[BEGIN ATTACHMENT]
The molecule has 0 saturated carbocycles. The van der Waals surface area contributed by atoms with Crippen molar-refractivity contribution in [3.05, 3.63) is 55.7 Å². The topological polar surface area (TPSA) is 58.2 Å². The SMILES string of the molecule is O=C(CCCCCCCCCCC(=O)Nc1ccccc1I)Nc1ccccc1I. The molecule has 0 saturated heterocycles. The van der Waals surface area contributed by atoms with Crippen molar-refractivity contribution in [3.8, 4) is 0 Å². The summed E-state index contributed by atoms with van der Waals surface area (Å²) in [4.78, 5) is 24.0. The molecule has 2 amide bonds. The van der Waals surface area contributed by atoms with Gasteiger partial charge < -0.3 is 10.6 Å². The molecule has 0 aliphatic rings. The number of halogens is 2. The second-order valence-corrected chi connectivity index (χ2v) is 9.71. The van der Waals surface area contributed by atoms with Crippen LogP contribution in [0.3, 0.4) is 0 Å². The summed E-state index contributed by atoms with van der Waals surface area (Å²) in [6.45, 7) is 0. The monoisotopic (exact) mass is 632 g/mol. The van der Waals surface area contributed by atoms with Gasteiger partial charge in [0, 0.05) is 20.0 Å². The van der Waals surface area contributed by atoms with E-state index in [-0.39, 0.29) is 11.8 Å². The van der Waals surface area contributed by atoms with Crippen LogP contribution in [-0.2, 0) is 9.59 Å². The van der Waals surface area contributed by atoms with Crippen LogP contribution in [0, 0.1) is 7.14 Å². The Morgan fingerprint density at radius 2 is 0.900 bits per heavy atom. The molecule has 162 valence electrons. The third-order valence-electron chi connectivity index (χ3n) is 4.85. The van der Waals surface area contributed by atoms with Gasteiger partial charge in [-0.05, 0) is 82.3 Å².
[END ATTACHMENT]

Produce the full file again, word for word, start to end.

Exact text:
The molecule has 0 saturated carbocycles. The van der Waals surface area contributed by atoms with Crippen molar-refractivity contribution in [3.05, 3.63) is 55.7 Å². The topological polar surface area (TPSA) is 58.2 Å². The SMILES string of the molecule is O=C(CCCCCCCCCCC(=O)Nc1ccccc1I)Nc1ccccc1I. The molecule has 0 saturated heterocycles. The van der Waals surface area contributed by atoms with Crippen molar-refractivity contribution in [3.8, 4) is 0 Å². The summed E-state index contributed by atoms with van der Waals surface area (Å²) in [4.78, 5) is 24.0. The molecule has 2 amide bonds. The van der Waals surface area contributed by atoms with Gasteiger partial charge < -0.3 is 10.6 Å². The molecule has 0 aliphatic rings. The number of halogens is 2. The second-order valence-corrected chi connectivity index (χ2v) is 9.71. The van der Waals surface area contributed by atoms with Crippen LogP contribution in [0.3, 0.4) is 0 Å². The summed E-state index contributed by atoms with van der Waals surface area (Å²) in [6.45, 7) is 0. The monoisotopic (exact) mass is 632 g/mol. The van der Waals surface area contributed by atoms with Gasteiger partial charge in [0, 0.05) is 20.0 Å². The van der Waals surface area contributed by atoms with E-state index in [-0.39, 0.29) is 11.8 Å². The van der Waals surface area contributed by atoms with Crippen LogP contribution in [-0.2, 0) is 9.59 Å². The van der Waals surface area contributed by atoms with Crippen LogP contribution in [0, 0.1) is 7.14 Å². The Morgan fingerprint density at radius 2 is 0.900 bits per heavy atom. The molecule has 162 valence electrons. The third-order valence-electron chi connectivity index (χ3n) is 4.85. The van der Waals surface area contributed by atoms with Gasteiger partial charge in [-0.05, 0) is 82.3 Å².